The November 13 earthquake affecting New Zealand “serves as a reminder ” of earthquake risk in Oceania, while wildfires — some set deliberately – in Israel, will cause economic losses of over half a billion, Impact Forecasting LLC suggested in a report released Wednesday.
The Global Catastrophe Recap, published monthly by Chicago-based Impact Forecasting, is intended to evaluate the impact of natural disaster events worldwide.
Impact Forecasting is a unit of Aon Benfield, the reinsurance brokerage subsidiary of London-based Aon plc.
A “preliminary financial statement from the Reserve Bank of New Zealand” estimated the damage from the recent earthquake “would range” from $705 million to $3.5 billion, Impact Forecasting said in the report. The main quake was 7.8 on the Richter scale and there were several aftershocks. All figures are in United States dollars.
“As of this writing, the New Zealand Earthquake Commission had received 14,660 claims,” Impact Forecasting said in the report.
The disaster “brought further damage to parts of New Zealand as the country continues to rebuild following the devastating temblors in 2010 and 2011,” stated Adam Podlaha, global head of Impact Forecasting, in a press release Wednesday. “While the associated losses with the November event are not expected to reach the magnitude of the 2010 and 2011 events, it serves as a reminder for the cat modelling sector of the earthquake risk in Oceania.”
Other expensive disasters last month included wildfires Nov. 26-28 in Israel. Economic losses are estimated at US$520 million. Many of those wildfires were set by arsonists. At least 137 people were injured and at least 1,706 homes were damaged or destroyed. More than 60,000 were evacuated in the region of Haifa.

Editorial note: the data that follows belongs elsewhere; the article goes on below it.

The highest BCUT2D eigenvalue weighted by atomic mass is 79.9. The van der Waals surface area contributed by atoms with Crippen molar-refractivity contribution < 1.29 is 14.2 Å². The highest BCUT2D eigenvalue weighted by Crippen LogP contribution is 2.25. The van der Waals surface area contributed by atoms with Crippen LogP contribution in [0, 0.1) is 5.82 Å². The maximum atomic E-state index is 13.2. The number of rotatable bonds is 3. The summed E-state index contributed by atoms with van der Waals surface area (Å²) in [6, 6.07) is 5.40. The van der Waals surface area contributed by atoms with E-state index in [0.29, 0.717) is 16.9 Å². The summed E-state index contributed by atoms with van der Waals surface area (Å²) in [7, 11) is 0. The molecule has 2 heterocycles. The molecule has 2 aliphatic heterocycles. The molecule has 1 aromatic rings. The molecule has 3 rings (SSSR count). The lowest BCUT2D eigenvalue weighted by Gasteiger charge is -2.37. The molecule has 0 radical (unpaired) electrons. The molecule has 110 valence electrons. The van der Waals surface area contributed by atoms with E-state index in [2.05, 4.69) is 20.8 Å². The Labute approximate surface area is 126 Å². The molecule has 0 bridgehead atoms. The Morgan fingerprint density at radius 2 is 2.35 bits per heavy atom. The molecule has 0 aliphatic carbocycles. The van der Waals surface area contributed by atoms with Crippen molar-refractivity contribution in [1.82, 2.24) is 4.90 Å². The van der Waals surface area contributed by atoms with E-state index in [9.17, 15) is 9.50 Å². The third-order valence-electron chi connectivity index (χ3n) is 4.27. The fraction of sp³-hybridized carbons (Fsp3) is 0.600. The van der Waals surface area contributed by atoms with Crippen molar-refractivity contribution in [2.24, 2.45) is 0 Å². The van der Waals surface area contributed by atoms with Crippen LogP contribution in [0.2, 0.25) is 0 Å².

Wildfires starting Nov. 28 – which reportedly caused 14 deaths – are also affecting eastern Tennessee.
“The most catastrophic damage resulted from the Chimney Tops 2 Fire that damaged or destroyed more than 1,750 structures in Sevier County’s Gatlinburg and Pigeon Forge,” Impact Forecasting said in the report. “The blaze, which charred at least 17,006 acres (6,882 hectares) of land, was cited as the worst in Tennessee in more than 100 years.”
Economic losses from the Tennessee wildfires “were estimated to well exceed” US$100 million.
Earlier last month, severe weather in Texas and New Mexico caused economic losses estimated at more than $450 million.
“A series of scattered thunderstorms impacted southern portions of New Mexico and Western Texas from November 4-6,” Aon Benfield reported. “Flash flooding and large quantities of hail caused widespread disruption throughout El Paso, TX as traffic was ground to a halt. Tens of thousands of homes, vehicles and commercial buildings reported damage across the region – though the most significant damage was concentrated in west Texas.”
Public and private insurers “noted losses nearing” $300 million, Impact Forecasting added.
In Europe, flooding Nov. 23-25 affected Italy, plus the French island of Corsica. Total economic losses “were expected to exceed” 100 million euros. A frontal system passed over the Apennine peninsula and adjacent islands. In Italy, it affected the regions of Piedmont, Liguria, Calabria and Sicily.
Further north, Wind Storm Nannette is expected to cause economic losses of more than $100 million. That was a low pressure system Nov. 20-21 that caused severe wind gusts over portions of Britain, France, Belgium, the Netherlands and Germany. It also brought heavy rainfall and localized flooding to Southern England.
Eighteen deaths were attributed to flooding in Saudi Arabia Nov. 28-29. “Heavy damage to infrastructure” was reported after “large swaths of roadways were washed away or covered by debris,” Impact Forecasting said of the floods in Saudi Arabia. “Total damage was estimated well into the millions of dollars.”